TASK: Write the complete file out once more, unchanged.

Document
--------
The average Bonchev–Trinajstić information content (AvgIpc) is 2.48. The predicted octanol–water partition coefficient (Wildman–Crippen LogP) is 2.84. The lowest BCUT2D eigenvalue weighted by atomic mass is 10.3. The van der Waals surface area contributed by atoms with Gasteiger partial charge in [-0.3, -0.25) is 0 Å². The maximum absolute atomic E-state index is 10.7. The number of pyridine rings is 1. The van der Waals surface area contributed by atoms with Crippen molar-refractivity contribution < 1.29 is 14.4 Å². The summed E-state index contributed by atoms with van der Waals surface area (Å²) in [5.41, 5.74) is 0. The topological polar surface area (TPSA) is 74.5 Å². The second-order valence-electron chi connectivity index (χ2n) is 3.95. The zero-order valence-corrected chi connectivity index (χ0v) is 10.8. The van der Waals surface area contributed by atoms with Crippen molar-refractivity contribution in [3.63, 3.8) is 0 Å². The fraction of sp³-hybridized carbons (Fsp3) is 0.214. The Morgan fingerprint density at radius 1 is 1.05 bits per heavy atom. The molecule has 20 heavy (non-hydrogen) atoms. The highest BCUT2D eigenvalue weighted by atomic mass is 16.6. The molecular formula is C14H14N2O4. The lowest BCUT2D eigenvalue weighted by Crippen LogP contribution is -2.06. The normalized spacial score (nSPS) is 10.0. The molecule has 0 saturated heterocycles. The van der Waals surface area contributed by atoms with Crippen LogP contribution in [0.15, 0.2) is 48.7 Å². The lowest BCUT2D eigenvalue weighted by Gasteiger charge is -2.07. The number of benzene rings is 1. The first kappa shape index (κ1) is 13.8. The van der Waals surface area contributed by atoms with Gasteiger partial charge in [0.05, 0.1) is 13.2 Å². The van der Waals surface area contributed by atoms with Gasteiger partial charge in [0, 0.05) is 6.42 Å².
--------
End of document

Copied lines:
The average Bonchev–Trinajstić information content (AvgIpc) is 2.48. The predicted octanol–water partition coefficient (Wildman–Crippen LogP) is 2.84. The lowest BCUT2D eigenvalue weighted by atomic mass is 10.3. The van der Waals surface area contributed by atoms with Gasteiger partial charge in [-0.3, -0.25) is 0 Å². The maximum absolute atomic E-state index is 10.7. The number of pyridine rings is 1. The van der Waals surface area contributed by atoms with Crippen molar-refractivity contribution < 1.29 is 14.4 Å². The summed E-state index contributed by atoms with van der Waals surface area (Å²) in [5.41, 5.74) is 0. The topological polar surface area (TPSA) is 74.5 Å². The second-order valence-electron chi connectivity index (χ2n) is 3.95. The zero-order valence-corrected chi connectivity index (χ0v) is 10.8. The van der Waals surface area contributed by atoms with Crippen molar-refractivity contribution in [3.63, 3.8) is 0 Å². The fraction of sp³-hybridized carbons (Fsp3) is 0.214. The Morgan fingerprint density at radius 1 is 1.05 bits per heavy atom. The molecule has 20 heavy (non-hydrogen) atoms. The highest BCUT2D eigenvalue weighted by atomic mass is 16.6. The molecular formula is C14H14N2O4. The lowest BCUT2D eigenvalue weighted by Crippen LogP contribution is -2.06. The normalized spacial score (nSPS) is 10.0. The molecule has 0 saturated heterocycles. The van der Waals surface area contributed by atoms with Crippen LogP contribution in [0.15, 0.2) is 48.7 Å². The lowest BCUT2D eigenvalue weighted by Gasteiger charge is -2.07. The number of benzene rings is 1. The first kappa shape index (κ1) is 13.8. The van der Waals surface area contributed by atoms with Gasteiger partial charge in [0.05, 0.1) is 13.2 Å². The van der Waals surface area contributed by atoms with Gasteiger partial charge in [0, 0.05) is 6.42 Å².